Crackdowns and disruptions hit DRC’s presidential poll
Alliances opposing Kabila successor performing strongly, opinion polls show
Felix Tshisekedi, leader of the Congolese main opposition party, the Union for Democracy and Social Progress, casts his ballot at a polling station in Kinshasa. Photograph: Olivia Acland/Reuters
The current president, in power for almost 18 years, is barred by the constitution from running for a third term, having won elections in 2006 and 2011. Voters will also select national and provincial legislators.
Congo, Africa’s biggest copper producer and a key source of minerals essential to the smartphone and electric-vehicle industries, could be on the verge of its first transition of power through the ballot box since independence in 1960.
Despite the presence of more than 16,000 United Nations peacekeepers in the vast central African country, the government took the unusual step to refuse logistical support from the UN and financial assistance from international donors to organise the vote. It also barred some foreign observers, including the European Union.
“We committed to financing our electoral process entirely ourselves for the very first time in our history,” Kabila said on state television late on Saturday. “For us, it’s an effort to shield our country from foreign interference liable to thwart the will of self-determination of our people.”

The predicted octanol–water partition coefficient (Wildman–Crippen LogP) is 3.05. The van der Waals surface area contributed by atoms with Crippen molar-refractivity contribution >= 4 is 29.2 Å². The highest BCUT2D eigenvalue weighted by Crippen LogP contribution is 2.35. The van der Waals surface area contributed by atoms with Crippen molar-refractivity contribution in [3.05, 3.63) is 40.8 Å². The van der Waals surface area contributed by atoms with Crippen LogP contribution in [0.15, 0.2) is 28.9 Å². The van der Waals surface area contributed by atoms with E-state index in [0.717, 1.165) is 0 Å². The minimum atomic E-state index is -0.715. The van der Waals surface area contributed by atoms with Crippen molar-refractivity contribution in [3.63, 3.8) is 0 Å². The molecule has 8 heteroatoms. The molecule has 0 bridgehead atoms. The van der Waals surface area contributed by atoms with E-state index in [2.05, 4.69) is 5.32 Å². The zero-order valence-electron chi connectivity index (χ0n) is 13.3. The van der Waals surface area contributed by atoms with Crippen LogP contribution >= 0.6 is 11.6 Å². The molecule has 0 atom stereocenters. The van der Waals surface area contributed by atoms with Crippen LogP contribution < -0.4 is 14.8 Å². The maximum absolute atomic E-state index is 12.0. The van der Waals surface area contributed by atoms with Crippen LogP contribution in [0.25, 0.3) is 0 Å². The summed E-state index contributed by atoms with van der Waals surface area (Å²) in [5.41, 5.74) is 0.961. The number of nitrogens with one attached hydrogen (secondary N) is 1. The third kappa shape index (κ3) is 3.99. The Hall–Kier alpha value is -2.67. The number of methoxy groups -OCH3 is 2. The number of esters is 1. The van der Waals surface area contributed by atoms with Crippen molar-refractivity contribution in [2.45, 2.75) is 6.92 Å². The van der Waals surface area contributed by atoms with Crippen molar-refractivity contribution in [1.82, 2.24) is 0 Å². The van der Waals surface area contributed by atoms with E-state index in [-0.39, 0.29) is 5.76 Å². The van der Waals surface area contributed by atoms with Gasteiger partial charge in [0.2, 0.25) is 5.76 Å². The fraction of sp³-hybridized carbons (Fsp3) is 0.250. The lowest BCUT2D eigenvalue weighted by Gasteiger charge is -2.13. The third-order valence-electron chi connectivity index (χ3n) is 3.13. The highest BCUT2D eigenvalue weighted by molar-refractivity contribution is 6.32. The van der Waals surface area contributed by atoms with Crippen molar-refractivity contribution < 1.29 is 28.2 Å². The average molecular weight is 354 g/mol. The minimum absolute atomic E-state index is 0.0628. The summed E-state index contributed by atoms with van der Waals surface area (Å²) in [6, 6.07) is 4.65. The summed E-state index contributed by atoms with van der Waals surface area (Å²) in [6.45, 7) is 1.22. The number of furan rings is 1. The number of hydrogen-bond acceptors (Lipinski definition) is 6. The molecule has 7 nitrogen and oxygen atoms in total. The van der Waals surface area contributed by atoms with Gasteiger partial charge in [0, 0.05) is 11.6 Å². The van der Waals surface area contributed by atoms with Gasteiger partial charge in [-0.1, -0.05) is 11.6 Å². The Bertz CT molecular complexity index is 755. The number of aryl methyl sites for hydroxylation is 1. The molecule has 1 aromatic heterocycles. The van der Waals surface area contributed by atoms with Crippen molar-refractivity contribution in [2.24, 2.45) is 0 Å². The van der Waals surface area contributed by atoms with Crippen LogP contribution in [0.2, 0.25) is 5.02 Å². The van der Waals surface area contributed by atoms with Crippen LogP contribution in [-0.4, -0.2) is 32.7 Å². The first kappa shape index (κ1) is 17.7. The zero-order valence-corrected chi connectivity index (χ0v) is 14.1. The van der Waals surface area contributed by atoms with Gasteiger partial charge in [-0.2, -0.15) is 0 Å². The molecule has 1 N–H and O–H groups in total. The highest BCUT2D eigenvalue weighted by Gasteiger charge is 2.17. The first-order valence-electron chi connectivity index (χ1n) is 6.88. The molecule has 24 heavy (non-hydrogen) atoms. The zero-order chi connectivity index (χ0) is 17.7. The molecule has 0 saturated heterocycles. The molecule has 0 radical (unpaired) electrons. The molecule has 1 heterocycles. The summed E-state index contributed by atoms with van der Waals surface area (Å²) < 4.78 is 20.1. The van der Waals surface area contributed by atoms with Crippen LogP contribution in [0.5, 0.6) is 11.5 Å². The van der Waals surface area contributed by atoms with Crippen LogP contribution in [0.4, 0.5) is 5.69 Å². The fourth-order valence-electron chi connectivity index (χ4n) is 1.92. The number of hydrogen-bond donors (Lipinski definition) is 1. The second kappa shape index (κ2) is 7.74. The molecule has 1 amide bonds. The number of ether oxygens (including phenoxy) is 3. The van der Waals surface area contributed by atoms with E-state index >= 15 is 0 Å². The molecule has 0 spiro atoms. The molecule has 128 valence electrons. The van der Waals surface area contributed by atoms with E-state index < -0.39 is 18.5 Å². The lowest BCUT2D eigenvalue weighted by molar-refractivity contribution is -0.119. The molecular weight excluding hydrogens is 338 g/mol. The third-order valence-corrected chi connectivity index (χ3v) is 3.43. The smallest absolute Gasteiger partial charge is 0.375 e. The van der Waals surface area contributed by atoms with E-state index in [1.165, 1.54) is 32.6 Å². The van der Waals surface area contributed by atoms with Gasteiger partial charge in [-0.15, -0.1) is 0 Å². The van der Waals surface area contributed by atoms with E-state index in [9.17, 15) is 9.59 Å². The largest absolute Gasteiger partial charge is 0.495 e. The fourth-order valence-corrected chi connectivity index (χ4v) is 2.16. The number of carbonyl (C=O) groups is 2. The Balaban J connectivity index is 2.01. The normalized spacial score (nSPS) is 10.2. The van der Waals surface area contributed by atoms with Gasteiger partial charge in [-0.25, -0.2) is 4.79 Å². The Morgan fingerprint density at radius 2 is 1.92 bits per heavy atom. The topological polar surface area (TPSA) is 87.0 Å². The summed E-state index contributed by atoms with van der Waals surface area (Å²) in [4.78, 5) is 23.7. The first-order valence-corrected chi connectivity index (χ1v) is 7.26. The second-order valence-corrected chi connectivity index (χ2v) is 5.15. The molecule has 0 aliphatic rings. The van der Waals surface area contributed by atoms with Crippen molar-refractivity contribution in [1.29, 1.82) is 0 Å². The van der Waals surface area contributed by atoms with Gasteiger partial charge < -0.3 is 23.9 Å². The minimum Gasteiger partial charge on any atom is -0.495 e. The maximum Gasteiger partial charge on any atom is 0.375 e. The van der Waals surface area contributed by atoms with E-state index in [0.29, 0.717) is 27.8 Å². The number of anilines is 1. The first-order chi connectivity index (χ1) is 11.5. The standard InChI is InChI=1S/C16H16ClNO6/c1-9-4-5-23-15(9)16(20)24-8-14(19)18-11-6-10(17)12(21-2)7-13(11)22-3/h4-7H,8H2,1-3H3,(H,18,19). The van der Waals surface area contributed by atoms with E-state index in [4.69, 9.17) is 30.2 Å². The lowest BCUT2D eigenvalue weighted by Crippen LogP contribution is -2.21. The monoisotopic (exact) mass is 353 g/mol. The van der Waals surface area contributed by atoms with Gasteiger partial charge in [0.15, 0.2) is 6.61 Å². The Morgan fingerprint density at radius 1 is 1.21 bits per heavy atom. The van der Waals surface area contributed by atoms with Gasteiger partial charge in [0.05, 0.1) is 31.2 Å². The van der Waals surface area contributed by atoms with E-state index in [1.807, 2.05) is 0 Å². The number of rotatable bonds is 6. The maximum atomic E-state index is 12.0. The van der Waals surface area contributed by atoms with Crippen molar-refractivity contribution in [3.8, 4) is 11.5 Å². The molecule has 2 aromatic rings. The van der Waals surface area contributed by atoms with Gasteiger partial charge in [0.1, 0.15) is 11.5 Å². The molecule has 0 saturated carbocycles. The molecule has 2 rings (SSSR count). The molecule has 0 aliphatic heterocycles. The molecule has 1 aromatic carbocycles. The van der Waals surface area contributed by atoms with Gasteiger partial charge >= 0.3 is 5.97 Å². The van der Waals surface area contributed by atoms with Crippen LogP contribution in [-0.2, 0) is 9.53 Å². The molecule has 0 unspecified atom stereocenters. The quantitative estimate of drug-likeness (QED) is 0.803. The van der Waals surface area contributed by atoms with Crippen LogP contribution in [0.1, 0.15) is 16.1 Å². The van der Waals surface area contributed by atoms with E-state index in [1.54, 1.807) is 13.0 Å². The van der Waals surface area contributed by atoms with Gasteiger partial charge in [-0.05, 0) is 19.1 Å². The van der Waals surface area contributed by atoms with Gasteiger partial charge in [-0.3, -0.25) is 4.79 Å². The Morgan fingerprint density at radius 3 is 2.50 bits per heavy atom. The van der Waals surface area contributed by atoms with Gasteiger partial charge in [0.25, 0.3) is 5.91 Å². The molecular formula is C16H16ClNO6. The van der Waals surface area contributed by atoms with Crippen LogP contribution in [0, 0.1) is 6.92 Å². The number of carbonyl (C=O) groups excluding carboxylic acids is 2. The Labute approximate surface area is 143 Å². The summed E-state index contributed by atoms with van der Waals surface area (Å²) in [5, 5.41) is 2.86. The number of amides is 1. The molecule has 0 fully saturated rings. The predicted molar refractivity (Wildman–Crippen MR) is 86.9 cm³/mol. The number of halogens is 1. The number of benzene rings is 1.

The opposition accuses the electoral commission, known as CENI, of preparing an election that’ll be neither free nor fair, citing several incidents that occurred in the run-up to a vote that was already two years overdue.
The commission pushed back the polls by another seven days from December 23rd, blaming a fire at one of its warehouses in the capital, Kinshasa, and also suspended campaigning three days early in the city as Fayulu was planning a mass meeting.
The authority then postponed elections in three parts of the country until March, citing an Ebola outbreak, militia attacks and inter-communal violence. That effectively disenfranchised 1.2 million of Congo’s 40 million registered voters in regions known as strongholds of Kabila’s critics.
The commission has also been criticised for importing tens of thousands of touchscreen voting machines from South Korea. While it said casting a ballot should take 90 seconds per person, scores of voters in Kinshasa and Goma said they took much longer.
Two recent polls published by New York University’s Congo Research Group record Shadary as trailing the opposition by a large margin, with Tshisekedi topping a survey in October and Fayulu leading a second published on December 28th.
Provisional results of the presidential contest are due to be announced on January 6th and the final decision on January 15th. The next head of state is scheduled to be sworn in three days later. – Bloomberg